I hate to admit it, but sometimes we writers aren’t good at social skills. Often we come to this naturally, after all, we’re alone much, have a lot going on between our ears, and wear the same clothes a little too frequently.
Unfortunately, our isolating tendencies aren’t necessarily healthy. We do, whether we admit it or not, need other writers in our lives. We need them to encourage us, celebrate with us, and maybe go over our manuscripts looking for mistakes.
But how does an introverted, socially awkward writer have a good relationship with writer friends?
The answer? Very carefully.
Here are ten bad strategies for making writer friends and what to do instead:
1. You disparage specific genres. Don’t do that. The literary world is big enough to handle all kinds of books. Just because you’re not a fan of Regency romance/social commentary doesn’t mean you need to publicly bash Jane Austen and her fans. Instead, encourage authors you know to write in the genres they love. Nobody will make you read anything you don’t want to.
2. You question specific editorial choices. It’s one thing to say, “Hey now, that’s interesting you made them all Yankees fans,” and quite another to say, “The Yankees suck! This trash book should have Red Sox fans!” It’s art, for crying out loud. Many of our choices are subjective and there is no right or wrong answer. Let your creative friends make their decisions as they want. (Go Red Sox!)
3. You make sure they know you know more than they do. Oh, now this is a delicate matter, but you WILL NOT MAKE FRIENDS if you are a haughty know-it-all. It doesn’t matter if you are Noah Webster, E.B.White, or Maya Angelou. Instead, ask if they’d like advice, then dispense it modestly and gently.
4. You remind others of the writing books they should be reading. Maybe you’ve spent years reading everything you could get your hands on regarding writing, but many people haven’t. Instead of showing off or rolling your eyes at their ignorance, suggest that the group read a book together, or publish a review of these books you’ve read. No one likes to be reminded of where they lack in their education, so consider keeping your knowledge to yourself.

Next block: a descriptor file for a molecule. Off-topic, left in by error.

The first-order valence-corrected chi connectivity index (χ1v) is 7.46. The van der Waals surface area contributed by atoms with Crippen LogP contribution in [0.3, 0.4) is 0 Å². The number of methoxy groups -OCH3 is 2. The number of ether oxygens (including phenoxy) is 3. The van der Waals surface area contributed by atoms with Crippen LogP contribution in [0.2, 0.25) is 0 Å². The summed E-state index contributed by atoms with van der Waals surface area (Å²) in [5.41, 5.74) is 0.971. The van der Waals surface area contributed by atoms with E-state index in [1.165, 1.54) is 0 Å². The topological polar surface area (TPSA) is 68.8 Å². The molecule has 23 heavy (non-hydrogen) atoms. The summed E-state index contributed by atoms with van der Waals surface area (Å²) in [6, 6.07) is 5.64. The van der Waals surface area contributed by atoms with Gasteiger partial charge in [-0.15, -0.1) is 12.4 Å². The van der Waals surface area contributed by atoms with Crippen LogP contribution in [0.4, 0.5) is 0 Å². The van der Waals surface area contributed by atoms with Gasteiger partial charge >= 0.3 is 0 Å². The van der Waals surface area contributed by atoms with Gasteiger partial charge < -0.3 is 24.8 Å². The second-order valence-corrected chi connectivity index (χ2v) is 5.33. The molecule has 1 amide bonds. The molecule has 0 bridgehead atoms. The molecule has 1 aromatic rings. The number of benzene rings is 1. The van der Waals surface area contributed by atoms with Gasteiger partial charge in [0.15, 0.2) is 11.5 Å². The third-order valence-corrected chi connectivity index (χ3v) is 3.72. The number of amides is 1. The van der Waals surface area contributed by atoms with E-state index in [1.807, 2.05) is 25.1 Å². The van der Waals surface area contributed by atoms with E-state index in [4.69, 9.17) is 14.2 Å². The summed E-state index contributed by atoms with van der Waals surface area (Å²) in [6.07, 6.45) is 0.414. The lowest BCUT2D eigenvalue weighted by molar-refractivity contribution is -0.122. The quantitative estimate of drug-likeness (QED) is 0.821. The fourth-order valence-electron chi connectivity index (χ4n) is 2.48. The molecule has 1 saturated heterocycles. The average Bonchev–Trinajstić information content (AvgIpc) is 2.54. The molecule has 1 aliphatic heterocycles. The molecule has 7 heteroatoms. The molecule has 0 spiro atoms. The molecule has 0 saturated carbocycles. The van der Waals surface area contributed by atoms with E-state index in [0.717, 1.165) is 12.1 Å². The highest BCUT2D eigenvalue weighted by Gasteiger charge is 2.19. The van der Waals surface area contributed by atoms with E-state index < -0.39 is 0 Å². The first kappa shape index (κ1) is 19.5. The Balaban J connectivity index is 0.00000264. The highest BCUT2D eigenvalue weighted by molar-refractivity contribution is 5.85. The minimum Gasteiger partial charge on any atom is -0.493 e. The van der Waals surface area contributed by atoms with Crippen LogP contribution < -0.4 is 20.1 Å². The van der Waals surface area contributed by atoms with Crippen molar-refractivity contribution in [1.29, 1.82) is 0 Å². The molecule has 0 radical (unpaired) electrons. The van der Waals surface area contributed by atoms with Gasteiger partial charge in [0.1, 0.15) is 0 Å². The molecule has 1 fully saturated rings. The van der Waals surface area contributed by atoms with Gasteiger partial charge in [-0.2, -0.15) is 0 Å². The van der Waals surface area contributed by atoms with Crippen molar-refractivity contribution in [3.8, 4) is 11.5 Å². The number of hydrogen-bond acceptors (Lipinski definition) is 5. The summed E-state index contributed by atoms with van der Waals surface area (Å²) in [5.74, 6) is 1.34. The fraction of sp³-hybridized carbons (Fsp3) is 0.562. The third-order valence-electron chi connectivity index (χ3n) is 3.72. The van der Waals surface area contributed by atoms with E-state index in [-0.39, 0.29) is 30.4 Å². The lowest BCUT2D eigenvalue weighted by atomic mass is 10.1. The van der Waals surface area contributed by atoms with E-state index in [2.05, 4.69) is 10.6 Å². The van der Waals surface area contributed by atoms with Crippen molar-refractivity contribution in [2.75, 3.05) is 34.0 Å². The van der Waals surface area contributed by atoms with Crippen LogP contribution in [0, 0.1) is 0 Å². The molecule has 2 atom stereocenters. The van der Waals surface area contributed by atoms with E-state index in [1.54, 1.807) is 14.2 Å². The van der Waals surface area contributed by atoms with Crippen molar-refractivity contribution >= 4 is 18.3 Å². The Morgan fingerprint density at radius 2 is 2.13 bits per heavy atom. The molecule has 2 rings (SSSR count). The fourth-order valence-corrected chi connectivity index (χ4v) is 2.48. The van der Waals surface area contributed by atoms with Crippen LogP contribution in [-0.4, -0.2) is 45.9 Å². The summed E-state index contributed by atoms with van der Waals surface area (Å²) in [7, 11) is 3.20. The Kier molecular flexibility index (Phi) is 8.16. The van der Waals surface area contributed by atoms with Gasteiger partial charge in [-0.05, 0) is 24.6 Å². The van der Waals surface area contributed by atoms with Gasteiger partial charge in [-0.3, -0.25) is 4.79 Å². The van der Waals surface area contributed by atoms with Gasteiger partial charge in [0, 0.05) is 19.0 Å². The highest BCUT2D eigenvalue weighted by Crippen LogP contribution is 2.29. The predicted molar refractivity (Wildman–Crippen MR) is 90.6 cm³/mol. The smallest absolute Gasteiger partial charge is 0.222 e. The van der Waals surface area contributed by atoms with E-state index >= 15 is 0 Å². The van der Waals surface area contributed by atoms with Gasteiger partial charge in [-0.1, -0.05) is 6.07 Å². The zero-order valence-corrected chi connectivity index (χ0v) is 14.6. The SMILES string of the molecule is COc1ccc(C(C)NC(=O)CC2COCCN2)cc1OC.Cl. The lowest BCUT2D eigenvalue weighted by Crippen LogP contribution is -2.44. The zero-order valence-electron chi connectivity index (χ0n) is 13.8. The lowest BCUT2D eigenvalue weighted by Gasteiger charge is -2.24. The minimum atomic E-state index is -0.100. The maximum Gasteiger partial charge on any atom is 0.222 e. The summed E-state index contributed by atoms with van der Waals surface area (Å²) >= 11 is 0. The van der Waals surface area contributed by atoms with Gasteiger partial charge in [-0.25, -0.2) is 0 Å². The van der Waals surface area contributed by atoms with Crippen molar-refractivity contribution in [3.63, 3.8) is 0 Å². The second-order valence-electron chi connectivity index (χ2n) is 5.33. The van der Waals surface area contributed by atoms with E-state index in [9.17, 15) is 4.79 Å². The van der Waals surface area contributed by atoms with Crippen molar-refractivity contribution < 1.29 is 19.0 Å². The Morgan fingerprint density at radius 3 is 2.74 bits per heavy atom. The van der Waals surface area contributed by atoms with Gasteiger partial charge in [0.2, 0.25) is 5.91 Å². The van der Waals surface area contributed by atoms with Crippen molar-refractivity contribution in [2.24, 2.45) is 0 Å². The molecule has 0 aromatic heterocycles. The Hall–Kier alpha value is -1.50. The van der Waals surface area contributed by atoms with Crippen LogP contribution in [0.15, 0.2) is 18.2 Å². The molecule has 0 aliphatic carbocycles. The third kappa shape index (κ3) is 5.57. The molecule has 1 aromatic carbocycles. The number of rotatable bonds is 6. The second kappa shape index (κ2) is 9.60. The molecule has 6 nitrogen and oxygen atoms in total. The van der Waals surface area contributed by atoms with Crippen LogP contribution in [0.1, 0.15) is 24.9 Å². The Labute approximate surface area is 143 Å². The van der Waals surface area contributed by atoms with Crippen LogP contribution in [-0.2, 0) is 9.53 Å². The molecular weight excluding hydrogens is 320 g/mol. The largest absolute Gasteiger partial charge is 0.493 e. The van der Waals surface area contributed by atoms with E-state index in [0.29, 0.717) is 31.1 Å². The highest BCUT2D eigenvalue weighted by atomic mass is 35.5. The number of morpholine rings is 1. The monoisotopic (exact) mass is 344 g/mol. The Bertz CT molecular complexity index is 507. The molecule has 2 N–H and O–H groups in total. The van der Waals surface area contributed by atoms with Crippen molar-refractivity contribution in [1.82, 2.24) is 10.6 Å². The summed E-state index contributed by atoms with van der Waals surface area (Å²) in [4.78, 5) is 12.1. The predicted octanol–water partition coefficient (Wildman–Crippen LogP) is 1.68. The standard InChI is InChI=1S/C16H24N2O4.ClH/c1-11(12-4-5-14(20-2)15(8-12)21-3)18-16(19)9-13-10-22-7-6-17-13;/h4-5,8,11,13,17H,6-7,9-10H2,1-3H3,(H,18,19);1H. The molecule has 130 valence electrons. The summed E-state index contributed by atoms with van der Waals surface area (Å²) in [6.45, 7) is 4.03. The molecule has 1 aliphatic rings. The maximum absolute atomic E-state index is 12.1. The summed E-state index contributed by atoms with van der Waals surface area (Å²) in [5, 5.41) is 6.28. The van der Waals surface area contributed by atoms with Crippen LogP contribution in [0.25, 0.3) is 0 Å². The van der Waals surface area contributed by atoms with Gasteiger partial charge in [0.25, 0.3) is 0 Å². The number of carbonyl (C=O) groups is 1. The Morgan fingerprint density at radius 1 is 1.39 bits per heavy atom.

5. You don’t handle criticism of your own work well. Are you one of those who can dish it out, but can’t take it? It is super easy to get on the defensive about the project you’re working on, but don’t! Show self-control and hold your tongue. Thank others for their feedback and then go back to your manuscript and do whatever the hell you please.
6. You equate gentle criticism with absolute rejection. Yes, we know. Writers are sensitive. If you honestly ask for feedback, then thicken up your skin and take it. Learn to separate your identity as a person from the thing you created. It’s just a story, it is not you. If you can’t manage this, you don’t have a promising future in publishing. And if you’re with a bunch who attack you personally because of your mistakes, go find another group.
7. You can’t control your body language. Admittedly, many of us don’t realize what we are doing with our hands and posture when we speak. But consider the way you hold yourself when you are giving and receiving advice. You may be communicating hostility. Check out this link for ways you can change.
8. You give back-handed compliments. “Aw, that’s not too bad for a beginner.” Or, “I suppose that’s the best you can do.” I really believe if you can’t say something nice, then you shouldn’t say anything at all.
9. You are disrespectful of time and other boundaries. Many times writers need critiques or beta reads back by a certain time. If you can’t commit to their deadlines, then don’t commit at all. Also? If you meet in person, make sure you arrive on time and don’t waste others’ time by hogging all the attention.
It boils down to this: be kind and respectful of others. Even if it’s hard for you to get out and meet. The effort is worth it.